In my hometown of Tira, an Arab community in central Israel, word spread on election day last week of many residents deciding to vote at the last minute. During the campaign’s final weeks, families watched as the prime minister, Benjamin Netanyahu launched ferocious tirades about the threat of a “leftist-Arab government”. He told his followers the Arabs “want to annihilate us all”, and that they were “stealing” the elections through rampant voter fraud (his legislative attempts to place surveillance cameras at Arab polling stations failed to get through the Knesset).
Tira’s residents were no strangers to the prime minister’s history of racist incitement, but for many people his shocking escalations compelled a response. If they couldn’t stop him from winning, they thought, they would at least try to make his job as difficult as possible.
So far, they have succeeded. About 60% of eligible Palestinian citizens of Israel, who make up a fifth of the state’s population, cast their ballots last week – a leap from 49% in the April elections, which failed to produce a governing coalition. The Joint List, a reunified alliance of four Arab-led political parties, restored its place as the third largest slate in the Knesset with 13 seats, aided in great part by its intensive campaign to regain public support. Opposition Jewish parties also received small shares of the Palestinian vote.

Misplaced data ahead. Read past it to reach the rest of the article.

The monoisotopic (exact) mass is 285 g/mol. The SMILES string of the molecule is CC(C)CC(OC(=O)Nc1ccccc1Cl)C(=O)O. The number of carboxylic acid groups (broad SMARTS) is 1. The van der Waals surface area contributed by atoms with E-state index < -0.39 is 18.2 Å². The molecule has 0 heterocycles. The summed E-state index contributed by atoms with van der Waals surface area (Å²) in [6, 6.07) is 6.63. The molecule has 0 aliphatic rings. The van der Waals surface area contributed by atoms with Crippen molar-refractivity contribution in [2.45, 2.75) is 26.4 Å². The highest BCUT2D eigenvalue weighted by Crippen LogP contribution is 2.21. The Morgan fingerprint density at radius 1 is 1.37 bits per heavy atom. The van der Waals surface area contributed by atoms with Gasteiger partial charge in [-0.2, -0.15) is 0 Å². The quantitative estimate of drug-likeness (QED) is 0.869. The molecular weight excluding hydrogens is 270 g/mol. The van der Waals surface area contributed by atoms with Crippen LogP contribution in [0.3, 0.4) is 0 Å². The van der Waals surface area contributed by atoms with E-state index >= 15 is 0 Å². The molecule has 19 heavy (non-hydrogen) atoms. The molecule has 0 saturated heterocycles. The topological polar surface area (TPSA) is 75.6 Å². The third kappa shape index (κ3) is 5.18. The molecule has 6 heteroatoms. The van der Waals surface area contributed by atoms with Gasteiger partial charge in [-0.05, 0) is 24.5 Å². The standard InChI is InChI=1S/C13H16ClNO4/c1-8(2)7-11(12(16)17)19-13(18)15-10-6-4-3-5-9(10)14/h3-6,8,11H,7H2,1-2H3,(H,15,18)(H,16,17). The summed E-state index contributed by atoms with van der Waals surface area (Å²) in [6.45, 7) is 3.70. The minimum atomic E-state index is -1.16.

Traditionally, Arab parties have refused to nominate an Israeli prime minister – their last recommendation was for Yitzhak Rabin in 1992, who went on to sign the Oslo accords with Yasser Arafat’s Palestine Liberation Organization. But in a historic and controversial move on Sunday, Ayman Odeh, the head of the Joint List, formally recommended to President Reuven Rivlin that Benny Gantz, leader of the centre-right Blue and White party, be appointed to form the next government. Only one of the List’s factions, the nationalist party Balad, withheld its support. Had Odeh declined to nominate Gantz, the task was more likely to be assigned to Netanyahu again. (At Rivlin’s urging, the two leaders have now begun talks about forming a unity government.)
These surprising developments have been praised as major steps towards “integrating” Palestinian citizens into national politics and reigniting the opposition to increasingly hard-right rule. But such claims are seriously flawed. Like much of Israeli politics over the past decade, the value placed on Palestinian voting power has been centred almost exclusively on one issue: ousting Netanyahu. There has been little engagement in Israel or abroad with the community’s larger policy concerns, which include stopping home demolitions and land seizures, eradicating gun violence in Arab towns, revoking dozens of discriminatory laws and ending the occupation of the Palestinian territories. And yet as the Palestinian writer and feminist activist Samah Salaime put it, the Israeli centre-left now thinks that it is the responsibility of Palestinians “to take Bibi down – as second-class citizens, but first-class voters”.